Death Cab for Cutie’s new album gives flavor to their waning career


Cover Art via Atlantic Records

Asphalt Meadows, the 10th studio album from Death Cab for Cutie, was released in September 2022.

Sam Tobiczyk, News Editor

Asphalt Meadows, the 10th studio album from indie rock band Death Cab for Cutie, proves that the group can still make solid music, even 24 years after their debut.

After two albums that seemed to signify the winding down of their career, with 2015’s Kintsugi and 2018s Thank You for Today, Death Cab is back with a solid album that drips a few more drops into their IV.

While Asphalt Meadows isn’t a spectacular album by any means, the band gives much more flavor and punch to their songs, which on previous releases often felt overly bland.

“Here to Forever” joins the band’s discography as a member of the upper echelon of tracks. The song gets the poignancy of the band correct, which seemed lacking on the previous few LPs. The track switches between slightly downbeat verses into a brief, louder chorus that evokes shades of their golden age from the early 2000s.

The title track is another that gets the group’s style at its best. The song has a very rhythmic chorus, with that slight touch of melancholy, and those faintly idiosyncratic, anecdotal lyrics. The chorus also has the same almost hypnotic tempo that the best Death Cab songs contain.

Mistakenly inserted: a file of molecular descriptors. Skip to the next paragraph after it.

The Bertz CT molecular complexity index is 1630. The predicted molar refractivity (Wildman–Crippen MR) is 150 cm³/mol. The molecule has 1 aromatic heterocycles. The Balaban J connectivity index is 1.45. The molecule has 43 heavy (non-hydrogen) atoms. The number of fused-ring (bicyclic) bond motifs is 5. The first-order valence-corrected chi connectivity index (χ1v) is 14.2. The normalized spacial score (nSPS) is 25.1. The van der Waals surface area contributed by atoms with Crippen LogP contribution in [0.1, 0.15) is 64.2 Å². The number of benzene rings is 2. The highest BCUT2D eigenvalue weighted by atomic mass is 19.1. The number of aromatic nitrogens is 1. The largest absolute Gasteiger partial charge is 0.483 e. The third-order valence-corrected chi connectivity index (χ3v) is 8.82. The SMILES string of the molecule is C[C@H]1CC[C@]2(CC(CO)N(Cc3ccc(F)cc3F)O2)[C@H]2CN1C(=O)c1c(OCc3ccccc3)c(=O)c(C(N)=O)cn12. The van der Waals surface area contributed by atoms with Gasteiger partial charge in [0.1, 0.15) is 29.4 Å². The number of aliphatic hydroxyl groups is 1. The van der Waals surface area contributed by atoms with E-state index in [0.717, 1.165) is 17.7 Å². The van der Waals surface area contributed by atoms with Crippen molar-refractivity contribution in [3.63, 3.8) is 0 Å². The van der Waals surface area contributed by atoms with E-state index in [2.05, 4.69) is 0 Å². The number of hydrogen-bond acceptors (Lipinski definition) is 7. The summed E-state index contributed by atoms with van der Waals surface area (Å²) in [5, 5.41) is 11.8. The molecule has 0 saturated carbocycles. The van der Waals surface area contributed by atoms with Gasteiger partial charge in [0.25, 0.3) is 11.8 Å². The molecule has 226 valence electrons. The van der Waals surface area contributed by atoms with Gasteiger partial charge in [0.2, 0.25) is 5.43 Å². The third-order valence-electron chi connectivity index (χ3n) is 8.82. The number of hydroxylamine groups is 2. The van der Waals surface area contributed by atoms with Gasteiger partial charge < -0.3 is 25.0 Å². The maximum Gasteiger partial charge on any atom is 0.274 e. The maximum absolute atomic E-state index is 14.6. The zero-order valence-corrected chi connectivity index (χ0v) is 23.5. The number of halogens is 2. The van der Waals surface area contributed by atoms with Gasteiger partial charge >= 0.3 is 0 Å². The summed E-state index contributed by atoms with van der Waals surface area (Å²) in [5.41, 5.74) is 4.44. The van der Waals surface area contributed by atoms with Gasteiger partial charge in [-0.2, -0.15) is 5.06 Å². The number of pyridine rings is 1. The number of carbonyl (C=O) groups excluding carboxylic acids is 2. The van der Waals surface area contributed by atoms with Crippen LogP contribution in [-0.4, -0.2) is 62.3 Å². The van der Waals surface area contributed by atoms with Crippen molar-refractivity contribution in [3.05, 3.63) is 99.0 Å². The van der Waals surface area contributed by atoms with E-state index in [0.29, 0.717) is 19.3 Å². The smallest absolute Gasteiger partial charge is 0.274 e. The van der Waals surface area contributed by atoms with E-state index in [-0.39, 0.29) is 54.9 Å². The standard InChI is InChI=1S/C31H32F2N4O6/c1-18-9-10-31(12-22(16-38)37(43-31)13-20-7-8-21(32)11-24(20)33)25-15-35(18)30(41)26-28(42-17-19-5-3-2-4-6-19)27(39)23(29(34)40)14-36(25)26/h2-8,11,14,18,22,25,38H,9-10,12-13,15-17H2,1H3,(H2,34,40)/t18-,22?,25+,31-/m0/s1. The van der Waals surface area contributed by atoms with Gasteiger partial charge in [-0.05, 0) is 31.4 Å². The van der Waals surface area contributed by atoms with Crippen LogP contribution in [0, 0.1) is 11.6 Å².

“Roman Candles” is another solid addition to the album, but this time because of its difference from the band’s usual style. The song is relatively short, embracing a driving guitar line that builds up to a finale with explosive percussion.

Another stylistic detour on the album, “Foxglove Through The Chestnut,” doesn’t work as well. The track is five minutes of relatively low-energy instrumentation with a spoken word story over it. The song goes on incessantly, with only slight breaks for a sung chorus that does little to save the track.

The song does build to a somewhat sonically interesting conclusion, but the ending isn’t worth sitting through five minutes of nothing.

Additionally, past the fifth or sixth track, the album seems to trail off in quality. The songs past this point seem to be reverting back to the blandness of the recent Death Cab releases. It makes the 42-minute record seem longer than it is.

Overall, though, Asphalt Meadows is a solid return to form for Death Cab for Cutie, a return that they needed to keep their weakening career going.